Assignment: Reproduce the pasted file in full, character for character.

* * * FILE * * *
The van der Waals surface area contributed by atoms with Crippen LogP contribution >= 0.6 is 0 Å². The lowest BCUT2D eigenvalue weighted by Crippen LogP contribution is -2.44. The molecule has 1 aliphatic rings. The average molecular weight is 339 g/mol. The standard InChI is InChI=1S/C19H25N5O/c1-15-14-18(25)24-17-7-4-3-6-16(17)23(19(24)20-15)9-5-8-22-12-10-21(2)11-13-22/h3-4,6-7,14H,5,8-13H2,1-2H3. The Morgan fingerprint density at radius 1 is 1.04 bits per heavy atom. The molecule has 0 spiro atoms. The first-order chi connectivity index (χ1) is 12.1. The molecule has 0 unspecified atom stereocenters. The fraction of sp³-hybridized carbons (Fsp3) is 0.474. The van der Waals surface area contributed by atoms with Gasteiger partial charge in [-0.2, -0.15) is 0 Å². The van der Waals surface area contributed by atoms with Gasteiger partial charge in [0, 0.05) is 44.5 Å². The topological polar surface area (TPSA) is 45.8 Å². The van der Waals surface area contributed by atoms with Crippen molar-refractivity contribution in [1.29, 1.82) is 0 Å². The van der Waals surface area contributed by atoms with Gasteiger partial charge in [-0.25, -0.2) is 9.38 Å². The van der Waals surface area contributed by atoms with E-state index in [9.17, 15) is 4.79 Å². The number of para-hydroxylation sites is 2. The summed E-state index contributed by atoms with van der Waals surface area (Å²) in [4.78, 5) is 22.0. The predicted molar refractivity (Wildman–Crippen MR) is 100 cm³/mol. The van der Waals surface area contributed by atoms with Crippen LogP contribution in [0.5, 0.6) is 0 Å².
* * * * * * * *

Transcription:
The van der Waals surface area contributed by atoms with Crippen LogP contribution >= 0.6 is 0 Å². The lowest BCUT2D eigenvalue weighted by Crippen LogP contribution is -2.44. The molecule has 1 aliphatic rings. The average molecular weight is 339 g/mol. The standard InChI is InChI=1S/C19H25N5O/c1-15-14-18(25)24-17-7-4-3-6-16(17)23(19(24)20-15)9-5-8-22-12-10-21(2)11-13-22/h3-4,6-7,14H,5,8-13H2,1-2H3. The Morgan fingerprint density at radius 1 is 1.04 bits per heavy atom. The molecule has 0 spiro atoms. The first-order chi connectivity index (χ1) is 12.1. The molecule has 0 unspecified atom stereocenters. The fraction of sp³-hybridized carbons (Fsp3) is 0.474. The van der Waals surface area contributed by atoms with Gasteiger partial charge in [-0.2, -0.15) is 0 Å². The van der Waals surface area contributed by atoms with Gasteiger partial charge in [0, 0.05) is 44.5 Å². The topological polar surface area (TPSA) is 45.8 Å². The van der Waals surface area contributed by atoms with Crippen molar-refractivity contribution in [1.29, 1.82) is 0 Å². The van der Waals surface area contributed by atoms with Gasteiger partial charge in [-0.25, -0.2) is 9.38 Å². The van der Waals surface area contributed by atoms with E-state index in [9.17, 15) is 4.79 Å². The number of para-hydroxylation sites is 2. The summed E-state index contributed by atoms with van der Waals surface area (Å²) in [4.78, 5) is 22.0. The predicted molar refractivity (Wildman–Crippen MR) is 100 cm³/mol. The van der Waals surface area contributed by atoms with Crippen LogP contribution in [0.5, 0.6) is 0 Å².